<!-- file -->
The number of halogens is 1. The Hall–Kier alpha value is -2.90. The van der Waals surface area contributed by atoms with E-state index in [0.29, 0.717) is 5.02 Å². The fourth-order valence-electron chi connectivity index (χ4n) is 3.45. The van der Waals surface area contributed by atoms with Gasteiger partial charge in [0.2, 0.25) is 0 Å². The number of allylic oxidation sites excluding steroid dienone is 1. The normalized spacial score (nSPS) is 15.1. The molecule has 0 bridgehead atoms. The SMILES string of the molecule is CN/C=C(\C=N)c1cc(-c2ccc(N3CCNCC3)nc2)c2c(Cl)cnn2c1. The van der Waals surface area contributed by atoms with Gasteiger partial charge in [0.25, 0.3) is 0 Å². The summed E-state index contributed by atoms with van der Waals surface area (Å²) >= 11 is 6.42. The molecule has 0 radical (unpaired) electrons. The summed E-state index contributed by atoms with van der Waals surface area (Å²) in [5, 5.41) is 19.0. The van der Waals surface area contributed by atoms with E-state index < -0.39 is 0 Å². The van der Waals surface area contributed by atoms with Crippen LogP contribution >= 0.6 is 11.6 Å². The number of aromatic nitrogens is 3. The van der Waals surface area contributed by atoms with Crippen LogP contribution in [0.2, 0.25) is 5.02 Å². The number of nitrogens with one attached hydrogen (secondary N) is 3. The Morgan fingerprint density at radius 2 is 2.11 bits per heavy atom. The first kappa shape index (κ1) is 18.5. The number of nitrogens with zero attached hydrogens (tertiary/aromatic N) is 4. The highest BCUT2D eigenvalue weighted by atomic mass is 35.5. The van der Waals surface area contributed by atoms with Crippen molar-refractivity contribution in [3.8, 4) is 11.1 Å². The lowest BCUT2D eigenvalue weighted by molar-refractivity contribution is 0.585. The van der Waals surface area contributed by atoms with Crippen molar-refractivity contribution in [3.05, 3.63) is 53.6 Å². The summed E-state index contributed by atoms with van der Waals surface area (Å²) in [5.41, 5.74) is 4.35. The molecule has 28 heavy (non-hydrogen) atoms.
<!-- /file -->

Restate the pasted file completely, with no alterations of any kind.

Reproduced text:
The number of halogens is 1. The Hall–Kier alpha value is -2.90. The van der Waals surface area contributed by atoms with E-state index in [0.29, 0.717) is 5.02 Å². The fourth-order valence-electron chi connectivity index (χ4n) is 3.45. The van der Waals surface area contributed by atoms with Gasteiger partial charge in [0.2, 0.25) is 0 Å². The number of allylic oxidation sites excluding steroid dienone is 1. The normalized spacial score (nSPS) is 15.1. The molecule has 0 bridgehead atoms. The SMILES string of the molecule is CN/C=C(\C=N)c1cc(-c2ccc(N3CCNCC3)nc2)c2c(Cl)cnn2c1. The van der Waals surface area contributed by atoms with Gasteiger partial charge in [0.25, 0.3) is 0 Å². The summed E-state index contributed by atoms with van der Waals surface area (Å²) >= 11 is 6.42. The molecule has 0 radical (unpaired) electrons. The summed E-state index contributed by atoms with van der Waals surface area (Å²) in [5, 5.41) is 19.0. The van der Waals surface area contributed by atoms with E-state index < -0.39 is 0 Å². The van der Waals surface area contributed by atoms with Crippen LogP contribution >= 0.6 is 11.6 Å². The number of aromatic nitrogens is 3. The van der Waals surface area contributed by atoms with Crippen LogP contribution in [0.2, 0.25) is 5.02 Å². The number of nitrogens with one attached hydrogen (secondary N) is 3. The Morgan fingerprint density at radius 2 is 2.11 bits per heavy atom. The first kappa shape index (κ1) is 18.5. The number of nitrogens with zero attached hydrogens (tertiary/aromatic N) is 4. The highest BCUT2D eigenvalue weighted by atomic mass is 35.5. The van der Waals surface area contributed by atoms with Crippen molar-refractivity contribution in [3.8, 4) is 11.1 Å². The lowest BCUT2D eigenvalue weighted by molar-refractivity contribution is 0.585. The van der Waals surface area contributed by atoms with Crippen molar-refractivity contribution in [3.05, 3.63) is 53.6 Å². The summed E-state index contributed by atoms with van der Waals surface area (Å²) in [5.41, 5.74) is 4.35. The molecule has 28 heavy (non-hydrogen) atoms.